# Demystify the Particle Distance Traveled attribute?

Hi, first time poster here:

I just realize Niagara’s `particle.distancetraveled` attribute isn’t at all what I expect: I expect it to be a sum of total position change, but it runs consistently lower than even the raw distance offset length from initial position.

Here is a screenshot of their comparison in spreadsheet:

It is accumulating something, the value is consistent across CPU Sim and GPU Sim, at 24 fps or 240 fps; but what is it accumulating? I have no idea.

If you do some calculation, their value appears to converge towards `distance offset / 10 * 3`, can anyone offer an explanation to this?

I thought it was sum of velocity*invDeltaTime but I’m not sure

I was trying to kill particles based on total distance traveled, any idea on what to use?

They use this for spawn per unit and ribbons, so I think it should be stable enough to animate or kill based on as well.

I think this is it, sum of total Velocity*DeltaTime (my gut said invDeltaTime, but I was wrong).
This then gets copied down into on spawn into things like ribbon uv to get the traintrack tiling to work.

It just occurred to me that you’re probably trying to kill based on distance the particle traveled rather than the distance the emitter traveled. Which might be why this isn’t doing what you want.

Can you elaborate? Because I do want to kill each particle based on how much it traveled, why is that intuition wrong?

Because the distance traveled parameter is for the distance the emitter (entire effect) traveled, not how far that individual particle traveled.

Oh, nope scratch that, I thought you were referring to Emitter.DistanceTraveled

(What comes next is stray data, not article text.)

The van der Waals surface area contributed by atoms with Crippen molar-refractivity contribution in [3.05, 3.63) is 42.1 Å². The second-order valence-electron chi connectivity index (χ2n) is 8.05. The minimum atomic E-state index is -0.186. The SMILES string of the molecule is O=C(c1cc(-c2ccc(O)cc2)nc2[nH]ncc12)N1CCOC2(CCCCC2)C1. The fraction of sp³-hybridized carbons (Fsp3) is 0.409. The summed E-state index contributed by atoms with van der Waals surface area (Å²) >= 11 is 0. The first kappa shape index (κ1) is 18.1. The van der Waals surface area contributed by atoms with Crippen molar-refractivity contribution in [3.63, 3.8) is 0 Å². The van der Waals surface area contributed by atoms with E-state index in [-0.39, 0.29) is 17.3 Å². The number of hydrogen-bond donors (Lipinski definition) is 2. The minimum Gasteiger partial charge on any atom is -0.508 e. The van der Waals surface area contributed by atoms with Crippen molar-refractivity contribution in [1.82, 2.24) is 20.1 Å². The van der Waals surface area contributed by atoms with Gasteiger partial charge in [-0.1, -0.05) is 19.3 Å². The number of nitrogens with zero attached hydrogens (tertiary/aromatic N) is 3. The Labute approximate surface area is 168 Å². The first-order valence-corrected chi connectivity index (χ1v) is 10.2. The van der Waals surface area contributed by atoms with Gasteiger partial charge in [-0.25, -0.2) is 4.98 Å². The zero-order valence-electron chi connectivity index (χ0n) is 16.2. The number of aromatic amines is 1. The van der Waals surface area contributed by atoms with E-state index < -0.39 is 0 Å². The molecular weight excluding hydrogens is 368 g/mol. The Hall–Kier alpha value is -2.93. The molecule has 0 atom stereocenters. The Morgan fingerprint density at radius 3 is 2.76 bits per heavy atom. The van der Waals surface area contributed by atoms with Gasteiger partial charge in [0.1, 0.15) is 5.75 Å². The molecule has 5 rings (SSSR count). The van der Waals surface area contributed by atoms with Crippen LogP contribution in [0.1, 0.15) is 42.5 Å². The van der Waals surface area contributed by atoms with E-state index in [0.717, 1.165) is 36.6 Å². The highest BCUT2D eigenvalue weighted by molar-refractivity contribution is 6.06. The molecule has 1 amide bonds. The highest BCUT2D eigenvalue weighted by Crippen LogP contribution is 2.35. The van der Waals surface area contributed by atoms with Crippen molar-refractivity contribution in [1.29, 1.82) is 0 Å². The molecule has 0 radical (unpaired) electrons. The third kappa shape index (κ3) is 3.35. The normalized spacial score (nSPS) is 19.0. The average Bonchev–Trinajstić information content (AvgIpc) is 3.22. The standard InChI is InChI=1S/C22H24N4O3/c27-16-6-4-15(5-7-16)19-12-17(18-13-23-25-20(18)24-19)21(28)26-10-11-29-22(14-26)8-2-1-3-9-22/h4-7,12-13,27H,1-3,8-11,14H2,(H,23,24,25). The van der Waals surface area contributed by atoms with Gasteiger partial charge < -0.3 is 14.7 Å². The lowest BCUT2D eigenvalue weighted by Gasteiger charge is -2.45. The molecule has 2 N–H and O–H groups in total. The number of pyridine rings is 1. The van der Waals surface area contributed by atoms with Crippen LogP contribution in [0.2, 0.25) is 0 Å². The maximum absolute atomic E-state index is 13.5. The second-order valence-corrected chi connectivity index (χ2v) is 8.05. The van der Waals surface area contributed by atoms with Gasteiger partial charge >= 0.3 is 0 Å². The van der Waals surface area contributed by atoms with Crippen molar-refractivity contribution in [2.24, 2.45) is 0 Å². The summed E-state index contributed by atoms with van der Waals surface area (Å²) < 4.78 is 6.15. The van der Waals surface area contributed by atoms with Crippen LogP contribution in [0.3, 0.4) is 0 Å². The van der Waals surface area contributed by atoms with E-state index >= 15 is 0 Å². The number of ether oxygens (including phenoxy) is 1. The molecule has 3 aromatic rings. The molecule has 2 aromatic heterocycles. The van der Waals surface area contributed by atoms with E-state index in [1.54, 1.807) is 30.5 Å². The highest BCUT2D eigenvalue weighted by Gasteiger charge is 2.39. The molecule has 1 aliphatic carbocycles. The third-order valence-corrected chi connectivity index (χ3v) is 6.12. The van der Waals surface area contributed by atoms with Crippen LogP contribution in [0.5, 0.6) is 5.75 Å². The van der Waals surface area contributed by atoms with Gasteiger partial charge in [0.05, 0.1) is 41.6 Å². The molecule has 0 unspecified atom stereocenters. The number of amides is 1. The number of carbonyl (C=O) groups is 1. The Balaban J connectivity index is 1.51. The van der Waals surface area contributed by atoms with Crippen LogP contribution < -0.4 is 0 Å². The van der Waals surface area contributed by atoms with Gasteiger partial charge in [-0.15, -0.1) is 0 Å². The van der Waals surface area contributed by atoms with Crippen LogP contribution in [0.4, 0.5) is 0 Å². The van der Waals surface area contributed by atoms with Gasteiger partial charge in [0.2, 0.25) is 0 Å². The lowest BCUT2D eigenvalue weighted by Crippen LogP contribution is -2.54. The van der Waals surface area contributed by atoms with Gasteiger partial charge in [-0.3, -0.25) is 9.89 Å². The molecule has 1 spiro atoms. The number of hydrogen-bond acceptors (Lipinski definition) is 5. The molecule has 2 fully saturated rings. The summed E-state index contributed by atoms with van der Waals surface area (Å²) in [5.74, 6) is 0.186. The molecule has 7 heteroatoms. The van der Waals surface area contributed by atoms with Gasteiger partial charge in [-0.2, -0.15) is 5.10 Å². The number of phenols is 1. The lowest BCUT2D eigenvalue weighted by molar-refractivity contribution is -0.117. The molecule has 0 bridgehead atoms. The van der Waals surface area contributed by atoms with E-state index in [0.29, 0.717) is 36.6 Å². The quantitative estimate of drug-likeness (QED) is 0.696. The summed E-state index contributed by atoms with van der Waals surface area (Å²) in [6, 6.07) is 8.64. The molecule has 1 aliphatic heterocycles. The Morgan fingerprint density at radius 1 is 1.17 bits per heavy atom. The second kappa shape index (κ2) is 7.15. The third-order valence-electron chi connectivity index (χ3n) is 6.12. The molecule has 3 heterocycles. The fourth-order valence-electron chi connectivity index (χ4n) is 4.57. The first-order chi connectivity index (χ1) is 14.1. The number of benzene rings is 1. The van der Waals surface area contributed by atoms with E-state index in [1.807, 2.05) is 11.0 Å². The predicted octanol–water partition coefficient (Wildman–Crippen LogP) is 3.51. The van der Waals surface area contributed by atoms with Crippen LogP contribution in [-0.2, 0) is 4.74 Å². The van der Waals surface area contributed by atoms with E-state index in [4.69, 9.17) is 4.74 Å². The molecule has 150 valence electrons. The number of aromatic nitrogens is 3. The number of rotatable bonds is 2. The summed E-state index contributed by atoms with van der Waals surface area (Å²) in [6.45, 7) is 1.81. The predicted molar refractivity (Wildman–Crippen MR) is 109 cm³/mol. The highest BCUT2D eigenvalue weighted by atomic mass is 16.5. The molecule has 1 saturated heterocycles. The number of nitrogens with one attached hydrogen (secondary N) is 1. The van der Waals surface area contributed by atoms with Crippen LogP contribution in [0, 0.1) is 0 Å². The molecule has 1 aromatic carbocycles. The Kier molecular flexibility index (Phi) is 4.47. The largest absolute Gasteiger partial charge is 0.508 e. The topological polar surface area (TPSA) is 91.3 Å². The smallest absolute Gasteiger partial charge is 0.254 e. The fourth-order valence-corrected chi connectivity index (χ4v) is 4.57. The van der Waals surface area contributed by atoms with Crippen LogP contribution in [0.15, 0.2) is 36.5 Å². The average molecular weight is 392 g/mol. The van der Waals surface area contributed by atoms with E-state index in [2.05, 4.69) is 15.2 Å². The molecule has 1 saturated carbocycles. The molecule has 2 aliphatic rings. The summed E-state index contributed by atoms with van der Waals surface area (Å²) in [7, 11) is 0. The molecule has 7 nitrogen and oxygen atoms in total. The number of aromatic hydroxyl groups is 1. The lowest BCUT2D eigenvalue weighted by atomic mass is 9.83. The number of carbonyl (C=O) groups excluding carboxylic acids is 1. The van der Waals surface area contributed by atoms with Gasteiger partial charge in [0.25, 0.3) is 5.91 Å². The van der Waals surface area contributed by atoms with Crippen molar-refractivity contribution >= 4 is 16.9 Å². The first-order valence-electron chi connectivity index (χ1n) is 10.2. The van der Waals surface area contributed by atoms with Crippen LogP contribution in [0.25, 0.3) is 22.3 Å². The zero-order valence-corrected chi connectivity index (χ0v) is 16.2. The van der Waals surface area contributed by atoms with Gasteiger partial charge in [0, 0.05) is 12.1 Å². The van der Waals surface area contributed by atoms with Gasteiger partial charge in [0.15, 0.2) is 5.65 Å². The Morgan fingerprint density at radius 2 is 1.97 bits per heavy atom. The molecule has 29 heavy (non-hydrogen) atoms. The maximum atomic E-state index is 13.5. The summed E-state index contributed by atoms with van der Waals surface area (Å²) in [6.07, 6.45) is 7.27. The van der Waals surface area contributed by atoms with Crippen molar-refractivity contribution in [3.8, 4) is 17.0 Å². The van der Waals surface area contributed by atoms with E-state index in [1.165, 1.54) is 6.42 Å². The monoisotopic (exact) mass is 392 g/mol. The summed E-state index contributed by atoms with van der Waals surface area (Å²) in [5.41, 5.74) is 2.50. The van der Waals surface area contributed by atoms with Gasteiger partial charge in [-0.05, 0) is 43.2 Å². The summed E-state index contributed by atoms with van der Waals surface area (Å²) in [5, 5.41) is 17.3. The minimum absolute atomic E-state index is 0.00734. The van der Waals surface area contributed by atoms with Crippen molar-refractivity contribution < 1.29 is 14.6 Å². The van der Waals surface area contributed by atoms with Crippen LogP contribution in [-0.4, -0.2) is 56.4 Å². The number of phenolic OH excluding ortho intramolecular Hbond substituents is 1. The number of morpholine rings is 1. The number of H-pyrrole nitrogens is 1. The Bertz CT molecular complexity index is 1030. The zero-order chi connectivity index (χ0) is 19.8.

Particles.DistanceTraveled is the sum of Length(Position-PreviousPosition) * (.333)
It says it’s multiplying by .333 for legacy scale support

Just multiply by 3 when using it in your module and you’ll be good to use unreal units for comparison.

If you look at my OP, the Math is closer to d * 10 / 3, I know the math but was wondering about the reasoning behind this math.

Thx for showing this, where can I find it by the way?

Oh, it’s in solve forces and velocity

Which version are you taking the screenshot from?

Interestingly, in Unreal 4.27.2 at least, it doesn’t do the .3333 multiply directly, but instead use invDeltaTime:

Why does it give the same result as multiplying by .3333?

Seems to be some confusing unit conversion going on…

Oh…
Someone must have forgot that they wanted per frame instead of per second data so they accidentally multiplied by invDeltaTime.
Then when testing divided by 100 cause those values ended up larger then they though.

When changing to UE5 perhaps they tried fixing it, but didn’t want to completely break existing data. By dividing by 3 after removing invDeltatime and divide by 100, you get the same result as long as you’re running at 30 fps. so close enough…

tldr.
You’re getting weird values because you’re getting the per second movement divided by 100 but adding it every frame…
(You’re not doing this, it’s epic)

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I think this might be the reason! perhaps niagara is designed to have 30 fps games in mind haha

So a legacy bug in the end, glad we both ran through it to see the truth, it was my goal anyway

Yeah, mine looked weird because they were supporting a legacy bug.
You’re looks weird because you’re working in the engine version with that legacy bug.